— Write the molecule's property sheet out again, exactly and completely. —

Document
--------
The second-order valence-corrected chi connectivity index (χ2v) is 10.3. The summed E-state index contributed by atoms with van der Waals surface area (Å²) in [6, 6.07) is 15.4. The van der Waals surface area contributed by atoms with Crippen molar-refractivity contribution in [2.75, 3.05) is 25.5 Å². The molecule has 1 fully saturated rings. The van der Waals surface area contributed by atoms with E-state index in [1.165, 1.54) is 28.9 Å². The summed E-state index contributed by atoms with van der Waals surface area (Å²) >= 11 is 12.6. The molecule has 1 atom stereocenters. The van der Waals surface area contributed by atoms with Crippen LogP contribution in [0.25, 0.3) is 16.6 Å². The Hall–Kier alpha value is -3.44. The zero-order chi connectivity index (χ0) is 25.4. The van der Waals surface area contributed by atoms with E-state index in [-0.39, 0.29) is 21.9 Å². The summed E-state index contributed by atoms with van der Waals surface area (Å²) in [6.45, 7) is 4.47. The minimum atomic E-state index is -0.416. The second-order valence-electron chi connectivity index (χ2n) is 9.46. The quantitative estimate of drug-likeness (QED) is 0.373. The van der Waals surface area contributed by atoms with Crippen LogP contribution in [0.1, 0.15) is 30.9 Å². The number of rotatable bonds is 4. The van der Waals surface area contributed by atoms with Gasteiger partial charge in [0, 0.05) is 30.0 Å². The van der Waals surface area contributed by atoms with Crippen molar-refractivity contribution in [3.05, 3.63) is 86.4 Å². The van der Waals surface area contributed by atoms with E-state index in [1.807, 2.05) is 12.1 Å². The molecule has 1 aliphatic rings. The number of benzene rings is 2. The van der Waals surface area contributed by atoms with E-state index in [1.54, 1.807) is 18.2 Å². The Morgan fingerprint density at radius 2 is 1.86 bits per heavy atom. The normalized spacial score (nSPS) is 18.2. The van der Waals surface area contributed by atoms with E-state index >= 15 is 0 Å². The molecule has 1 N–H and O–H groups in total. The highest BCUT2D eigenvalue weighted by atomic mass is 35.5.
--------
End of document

The second-order valence-corrected chi connectivity index (χ2v) is 10.3. The summed E-state index contributed by atoms with van der Waals surface area (Å²) in [6, 6.07) is 15.4. The van der Waals surface area contributed by atoms with Crippen molar-refractivity contribution in [2.75, 3.05) is 25.5 Å². The molecule has 1 fully saturated rings. The van der Waals surface area contributed by atoms with E-state index in [1.165, 1.54) is 28.9 Å². The summed E-state index contributed by atoms with van der Waals surface area (Å²) >= 11 is 12.6. The molecule has 1 atom stereocenters. The van der Waals surface area contributed by atoms with Crippen LogP contribution in [0.25, 0.3) is 16.6 Å². The Hall–Kier alpha value is -3.44. The zero-order chi connectivity index (χ0) is 25.4. The van der Waals surface area contributed by atoms with E-state index in [-0.39, 0.29) is 21.9 Å². The summed E-state index contributed by atoms with van der Waals surface area (Å²) in [6.45, 7) is 4.47. The minimum atomic E-state index is -0.416. The second-order valence-electron chi connectivity index (χ2n) is 9.46. The quantitative estimate of drug-likeness (QED) is 0.373. The van der Waals surface area contributed by atoms with Crippen LogP contribution in [0.1, 0.15) is 30.9 Å². The number of rotatable bonds is 4. The van der Waals surface area contributed by atoms with Gasteiger partial charge in [0, 0.05) is 30.0 Å². The van der Waals surface area contributed by atoms with Crippen molar-refractivity contribution in [3.05, 3.63) is 86.4 Å². The van der Waals surface area contributed by atoms with E-state index in [1.807, 2.05) is 12.1 Å². The molecule has 1 aliphatic rings. The number of benzene rings is 2. The van der Waals surface area contributed by atoms with E-state index in [1.54, 1.807) is 18.2 Å². The Morgan fingerprint density at radius 2 is 1.86 bits per heavy atom. The normalized spacial score (nSPS) is 18.2. The van der Waals surface area contributed by atoms with E-state index >= 15 is 0 Å². The molecule has 1 N–H and O–H groups in total. The highest BCUT2D eigenvalue weighted by atomic mass is 35.5.